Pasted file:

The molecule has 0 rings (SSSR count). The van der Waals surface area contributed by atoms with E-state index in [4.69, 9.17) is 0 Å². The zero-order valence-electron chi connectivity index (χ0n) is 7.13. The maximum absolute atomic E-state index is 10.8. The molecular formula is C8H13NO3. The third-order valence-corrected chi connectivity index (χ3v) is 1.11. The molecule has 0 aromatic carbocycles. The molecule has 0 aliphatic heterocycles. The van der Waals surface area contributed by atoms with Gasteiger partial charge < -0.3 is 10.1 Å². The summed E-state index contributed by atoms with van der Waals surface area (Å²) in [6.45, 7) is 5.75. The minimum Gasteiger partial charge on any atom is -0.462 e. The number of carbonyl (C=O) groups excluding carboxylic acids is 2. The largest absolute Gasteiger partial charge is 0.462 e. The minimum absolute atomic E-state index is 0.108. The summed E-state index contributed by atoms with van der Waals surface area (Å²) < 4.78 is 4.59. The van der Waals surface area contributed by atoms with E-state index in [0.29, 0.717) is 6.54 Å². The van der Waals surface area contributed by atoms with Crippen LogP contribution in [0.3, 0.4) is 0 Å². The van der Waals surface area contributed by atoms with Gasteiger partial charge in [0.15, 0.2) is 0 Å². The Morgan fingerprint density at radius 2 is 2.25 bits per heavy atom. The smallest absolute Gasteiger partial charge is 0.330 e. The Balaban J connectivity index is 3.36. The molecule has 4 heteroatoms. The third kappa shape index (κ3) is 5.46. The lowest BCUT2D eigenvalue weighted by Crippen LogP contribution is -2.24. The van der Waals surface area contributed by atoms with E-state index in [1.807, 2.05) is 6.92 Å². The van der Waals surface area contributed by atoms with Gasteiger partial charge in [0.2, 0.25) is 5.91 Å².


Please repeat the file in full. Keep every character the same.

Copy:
The molecule has 0 rings (SSSR count). The van der Waals surface area contributed by atoms with E-state index in [4.69, 9.17) is 0 Å². The zero-order valence-electron chi connectivity index (χ0n) is 7.13. The maximum absolute atomic E-state index is 10.8. The molecular formula is C8H13NO3. The third-order valence-corrected chi connectivity index (χ3v) is 1.11. The molecule has 0 aromatic carbocycles. The molecule has 0 aliphatic heterocycles. The van der Waals surface area contributed by atoms with Gasteiger partial charge < -0.3 is 10.1 Å². The summed E-state index contributed by atoms with van der Waals surface area (Å²) in [6.45, 7) is 5.75. The minimum Gasteiger partial charge on any atom is -0.462 e. The number of carbonyl (C=O) groups excluding carboxylic acids is 2. The largest absolute Gasteiger partial charge is 0.462 e. The minimum absolute atomic E-state index is 0.108. The summed E-state index contributed by atoms with van der Waals surface area (Å²) < 4.78 is 4.59. The van der Waals surface area contributed by atoms with E-state index in [0.29, 0.717) is 6.54 Å². The van der Waals surface area contributed by atoms with Crippen LogP contribution in [0.3, 0.4) is 0 Å². The van der Waals surface area contributed by atoms with Gasteiger partial charge in [0.15, 0.2) is 0 Å². The Morgan fingerprint density at radius 2 is 2.25 bits per heavy atom. The smallest absolute Gasteiger partial charge is 0.330 e. The Balaban J connectivity index is 3.36. The molecule has 4 heteroatoms. The third kappa shape index (κ3) is 5.46. The lowest BCUT2D eigenvalue weighted by Crippen LogP contribution is -2.24. The van der Waals surface area contributed by atoms with E-state index in [1.807, 2.05) is 6.92 Å². The van der Waals surface area contributed by atoms with Gasteiger partial charge in [0.2, 0.25) is 5.91 Å².